The overlap of Northern and Central Italy, and the gap between Central and Southern Italy, is explained by the uneven distribution of the samples.

ADMIXTURE analysis confirms that there was no clear separation between Northern and Central Italy, at least as considered as macro-areas. Additional comparison of the distribution of pair-wise identity-by-state within each of the four populations and ADMIXTURE analysis clarified that this is not an artifact of the PC analysis. However, the PC and ADMIXTURE analysis results could be due to the sparse geographical coverage of our samples, especially for the Central and Northern macro-areas. In fact, many of the individuals (N = 413) in the North Italian sample analyzed in this study were from Piedmont — a North West Italian region that has historically been affected by intense migration. At the same time, many individuals in the Central Italy macro-area (113 samples) are settled in Tuscany, an administrative region which is at the border with northern regions.

Within each macro-area, there isn't much substructure, meaning that a Sicilian, e.g., is not particularly differentiated from a Campanian or a Puglian.

A finer view of the Italian substructure, can be seen in Figure S2 where the hidden population structure within the Italian dataset is appreciable. Subjects are labeled by municipality, or in the case of the Sardinian samples, by the main linguistic area. In this figure we can appreciate the lack of clustering at the municipality level, also within Sardinia. Individuals seem to cluster within the main macro-area, but the geographic patterning is less obvious for the municipality (or in the case of Sardinia, linguistic) division, and in our opinion this pattern indicates no substructure within regions among municipalities, while the structuring between regions can be easily detected. It is also possible to appreciate a certain genetic homogeneity within Sardinia.


Di Gaetano et al. "An Overview of the Genetic Structure within the Italian Population from Genome-Wide Data". PLoS One, 2012.

Related: More Italian Population Structure

Affinity of Ancient and Modern Italians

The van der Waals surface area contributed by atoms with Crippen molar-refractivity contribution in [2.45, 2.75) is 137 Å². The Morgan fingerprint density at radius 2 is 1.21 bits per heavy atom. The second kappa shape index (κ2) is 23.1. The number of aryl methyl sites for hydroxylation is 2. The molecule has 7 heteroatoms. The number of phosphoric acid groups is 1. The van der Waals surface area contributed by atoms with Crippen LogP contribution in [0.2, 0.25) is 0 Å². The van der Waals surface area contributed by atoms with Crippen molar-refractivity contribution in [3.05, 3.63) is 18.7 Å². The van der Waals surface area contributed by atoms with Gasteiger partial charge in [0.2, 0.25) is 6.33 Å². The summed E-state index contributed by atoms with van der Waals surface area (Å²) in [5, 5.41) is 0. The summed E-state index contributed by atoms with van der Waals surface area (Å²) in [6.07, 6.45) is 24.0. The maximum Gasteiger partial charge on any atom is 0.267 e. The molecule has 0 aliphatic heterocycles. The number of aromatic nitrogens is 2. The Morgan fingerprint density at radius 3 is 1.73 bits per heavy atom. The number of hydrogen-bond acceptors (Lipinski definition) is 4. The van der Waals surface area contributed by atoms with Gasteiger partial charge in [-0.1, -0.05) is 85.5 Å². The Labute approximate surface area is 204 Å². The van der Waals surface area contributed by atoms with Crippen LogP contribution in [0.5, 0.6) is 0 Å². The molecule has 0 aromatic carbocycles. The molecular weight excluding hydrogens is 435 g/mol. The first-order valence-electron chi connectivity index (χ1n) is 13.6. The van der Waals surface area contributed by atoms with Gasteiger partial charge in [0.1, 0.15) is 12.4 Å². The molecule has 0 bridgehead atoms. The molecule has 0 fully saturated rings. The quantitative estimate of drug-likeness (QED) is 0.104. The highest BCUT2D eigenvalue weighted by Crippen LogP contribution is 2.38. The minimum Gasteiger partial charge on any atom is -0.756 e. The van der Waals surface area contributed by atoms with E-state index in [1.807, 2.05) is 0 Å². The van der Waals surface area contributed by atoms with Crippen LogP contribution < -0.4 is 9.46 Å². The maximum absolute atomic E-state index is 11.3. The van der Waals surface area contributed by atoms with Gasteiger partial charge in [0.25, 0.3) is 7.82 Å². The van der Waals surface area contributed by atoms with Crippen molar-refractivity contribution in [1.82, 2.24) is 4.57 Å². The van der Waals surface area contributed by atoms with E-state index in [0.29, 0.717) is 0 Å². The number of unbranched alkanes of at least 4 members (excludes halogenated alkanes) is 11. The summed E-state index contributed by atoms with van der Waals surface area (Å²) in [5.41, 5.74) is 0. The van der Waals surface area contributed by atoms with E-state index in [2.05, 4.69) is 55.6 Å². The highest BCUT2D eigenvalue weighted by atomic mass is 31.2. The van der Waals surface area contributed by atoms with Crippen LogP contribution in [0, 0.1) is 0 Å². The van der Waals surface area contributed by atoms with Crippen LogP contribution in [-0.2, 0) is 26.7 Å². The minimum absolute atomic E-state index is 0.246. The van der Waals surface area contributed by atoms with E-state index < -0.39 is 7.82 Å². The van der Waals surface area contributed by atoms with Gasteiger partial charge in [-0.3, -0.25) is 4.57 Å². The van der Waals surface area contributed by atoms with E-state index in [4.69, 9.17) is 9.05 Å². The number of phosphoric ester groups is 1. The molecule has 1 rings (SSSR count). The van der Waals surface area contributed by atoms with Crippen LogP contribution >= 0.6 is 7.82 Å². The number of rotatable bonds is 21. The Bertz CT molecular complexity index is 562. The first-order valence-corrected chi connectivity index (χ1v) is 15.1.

July 5, 2012

Ancient DNA analysis reveals that Ötzi the Iceman clusters with modern Southern Europeans and closest to Italians (the orange "Europe S" dots in the plots below), especially those from the island of Sardinia. Other Italians pull away toward Southeastern and Central Europe consistent with geography and some post-Neolithic gene flow from those areas (e.g. Italics, Greeks, Etruscans, Celts), but despite that and centuries of history, they're still very similar to their prehistoric ancestor.

The first analysis was to determine if the Iceman's autosomal DNA shows an affinity to any specific population or if he remains an outlier among contemporary samples. We intersected...his genome with the population reference sample consisting of more than 1,300 Europeans...125 individuals from seven North African populations ranging from Egypt to Morocco...and 20 Qatari samples from the Arabian Peninsula. When plotting the Iceman's genotype along the first two major axes of variation in Principal Component space (PC1 versus PC2), PC1 is driven by a north-to-south gradient differentiating North Africans from Europeans, and PC2 aligns individuals along north-to-south gradient within Europe (Fig. 3a). The Iceman clusters nearest to southern European samples, suggesting no greater genetic affinity with the North African or Middle Eastern components of variation than present day southern Europeans (Fig. 3a).


When considering only European populations, however, we observe that the Iceman clusters closest with five outlier contemporary samples from south-western Europe. In particular, the Iceman abuts the Italian samples originating from geographically isolated regions such as Sardinia (Fig. 3b). Analysis of a larger set of samples, including Sardinians from HGDP across a smaller subset of SNPs, further supports the clustering of the Iceman with samples from Sardinia based on autosomal SNPs (Fig. 3f). [...] The affinity of the Iceman's genome to modern Sardinian groups may reflect relatively recent common ancestry between the ancient Sardinian and Alpine populations, possibly due to the diffusion of Neolithic peoples.


Keller et al. "New insights into the Tyrolean Iceman's origin and phenotype as inferred by whole-genome sequencing". Nature Communications, 2012.

World Wonders Project: Italy

June 7, 2012